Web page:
Autoimmune Polyglandular Syndrome Diagnosed 18 Years after the Initial Presentation of Hypoparathyroidism

Presentation Number: SAT-0750
Date of Presentation: June 21st, 2014

Fatima Al Kaabi*1, Nagi Mohammed2 and Muhammad Houri3
1AL Ain Hospital, Al Ain, United Arab Emirates, 2ICLDC, AlAin, 3Al Ain Hospital, Al Ain, United Arab Emirates

Abstract

Introduction  

          The autoimmune polyglandular syndromes (APS) include a wide spectrum of autoimmune disorders involving multiple organs. Clinicians should suspect this diagnosis in patients who have multiple autoimmune disorders especially the rare ones like hypoparathyroidism. The time lag between different manifestations could be years. So follow up is crucial.

Case: 25-year-old female student had ( APS-1) diagnosed in adulthood. Her initial presentation was at age 7 with symptomatic hypocalcemia related to primary hypoparathyroidism, followed by alopecia and recurrent mucocutaneous candidiasis. Few years later, she developed primary hypothyroidism. Up to this point the diagnosis of APS was still not made.

She presented to our hospital in January 2012, with fatigue, nausea, vomiting hyperglycemia and dehydration. Physical exam was remarkable for signs of dehydration and chronic nail changes. She had no hyperpigmentation

Diabetic ketoacidosis was diagnosed and treatment initiated.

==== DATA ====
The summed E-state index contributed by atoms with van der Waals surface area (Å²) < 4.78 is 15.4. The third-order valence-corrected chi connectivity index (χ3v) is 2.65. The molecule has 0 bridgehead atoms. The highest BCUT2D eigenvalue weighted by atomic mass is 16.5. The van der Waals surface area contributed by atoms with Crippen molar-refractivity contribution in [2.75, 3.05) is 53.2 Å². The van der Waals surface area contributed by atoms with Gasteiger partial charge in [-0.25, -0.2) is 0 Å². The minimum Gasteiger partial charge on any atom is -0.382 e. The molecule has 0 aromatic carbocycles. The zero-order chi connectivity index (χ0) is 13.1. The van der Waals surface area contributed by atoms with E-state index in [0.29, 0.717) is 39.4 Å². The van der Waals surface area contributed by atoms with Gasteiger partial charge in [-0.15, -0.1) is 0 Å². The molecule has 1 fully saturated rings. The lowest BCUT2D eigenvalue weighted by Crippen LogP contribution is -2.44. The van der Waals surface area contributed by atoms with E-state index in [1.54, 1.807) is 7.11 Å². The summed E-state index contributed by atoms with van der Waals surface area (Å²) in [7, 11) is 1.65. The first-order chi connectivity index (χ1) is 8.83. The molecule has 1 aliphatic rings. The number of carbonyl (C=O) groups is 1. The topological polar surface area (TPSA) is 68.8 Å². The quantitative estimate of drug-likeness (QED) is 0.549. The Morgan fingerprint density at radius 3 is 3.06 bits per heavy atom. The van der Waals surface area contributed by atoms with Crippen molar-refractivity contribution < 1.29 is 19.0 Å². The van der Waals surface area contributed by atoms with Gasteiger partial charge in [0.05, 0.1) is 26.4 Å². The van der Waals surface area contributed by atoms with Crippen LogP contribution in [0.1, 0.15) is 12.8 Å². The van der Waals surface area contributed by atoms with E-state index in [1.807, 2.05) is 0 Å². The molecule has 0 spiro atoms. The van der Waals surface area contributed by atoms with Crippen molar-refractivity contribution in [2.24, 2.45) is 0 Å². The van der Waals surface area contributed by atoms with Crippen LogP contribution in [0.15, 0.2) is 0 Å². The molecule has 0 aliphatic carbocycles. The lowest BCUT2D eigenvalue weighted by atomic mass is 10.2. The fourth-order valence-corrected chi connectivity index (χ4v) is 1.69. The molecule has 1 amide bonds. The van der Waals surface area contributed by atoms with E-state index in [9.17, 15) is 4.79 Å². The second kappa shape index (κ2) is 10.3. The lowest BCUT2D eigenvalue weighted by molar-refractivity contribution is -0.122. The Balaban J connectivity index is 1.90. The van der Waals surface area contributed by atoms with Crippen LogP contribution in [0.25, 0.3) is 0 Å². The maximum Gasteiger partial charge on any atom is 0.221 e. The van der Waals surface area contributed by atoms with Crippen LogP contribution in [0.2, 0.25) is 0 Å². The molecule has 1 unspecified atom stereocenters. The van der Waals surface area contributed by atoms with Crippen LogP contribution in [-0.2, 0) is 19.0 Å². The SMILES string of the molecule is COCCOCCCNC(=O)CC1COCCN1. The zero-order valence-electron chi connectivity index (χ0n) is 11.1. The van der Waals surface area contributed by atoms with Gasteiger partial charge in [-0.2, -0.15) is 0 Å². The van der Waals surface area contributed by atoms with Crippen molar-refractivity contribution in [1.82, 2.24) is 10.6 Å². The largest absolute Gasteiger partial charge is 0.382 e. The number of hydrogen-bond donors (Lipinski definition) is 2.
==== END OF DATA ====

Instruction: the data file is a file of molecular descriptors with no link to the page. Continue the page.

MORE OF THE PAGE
Because of past medical Hx, Adrenal insufficiency (AI) was suspected and confirmed by short Synachten test. Basal cortisol 10 nmol/l   (0.36 mcg/dl) after synacthen 250 mcg IV, cortisol was   256 nmol/L and   189 nmol/L at 30 and 60 minutes respectively. Baseline ACTH <0.03  ( normal range<= 14.0 Pmol/L) Pituitary MRI was unremarkable.

She was discharged in stable condition on  hyrodcotisone and insulin.

Few weeks later, a pulmonologist advised her-by error- to taper hydrocortisone down to 5 mg daily. Within days she presented with symptoms and signs of impending adrenal crisis, potassium was 5.3 mmol/l .Alsosterone  0.05 ( normal range 0.08-0.44 nmol/L)   Renin > 230.40 milli IU/L  (  normal range 7.00-42.60 )  and ACTH   was elevated at 25 pmol/l consistent with a diagnosis of primary AI.

Currently she is on  Prednisolone,Fludrocortisone, Levothyroxine and Aspart via insulin pump with HbA1c of 6.6 % .

Discussion:

Our patient presented with DKA and Addison’s disease to complete the spectrum of APS type I. The initially low ACTH, was likely a result of mishandled specimen . Even though she had four different manifestation of APS in childhood, APS was not suspected.

(APS1), also known as the autoimmune polyendocrinopathy-candidiasis-ectodermal dystrophy (APECED) syndrome, is a rare autosomal recessive disorder and it is appears to be due to mutations in (AIRE) gene. Diagnosis of APS involves serological measurement of organ-specific autoantibodies and functional testing. Treatment is based on supplementation of the various deficiencies. Clinicians should have high level of suspicion of this disease when patient present with more than one autoimmune manifestation espicially rare ones. For Instance patients who have autoimmune hypoparathyroidism should be monitored for and counseled about the possibility of other endocrinopathies.

 

Nothing to Disclose: FA, NM, MH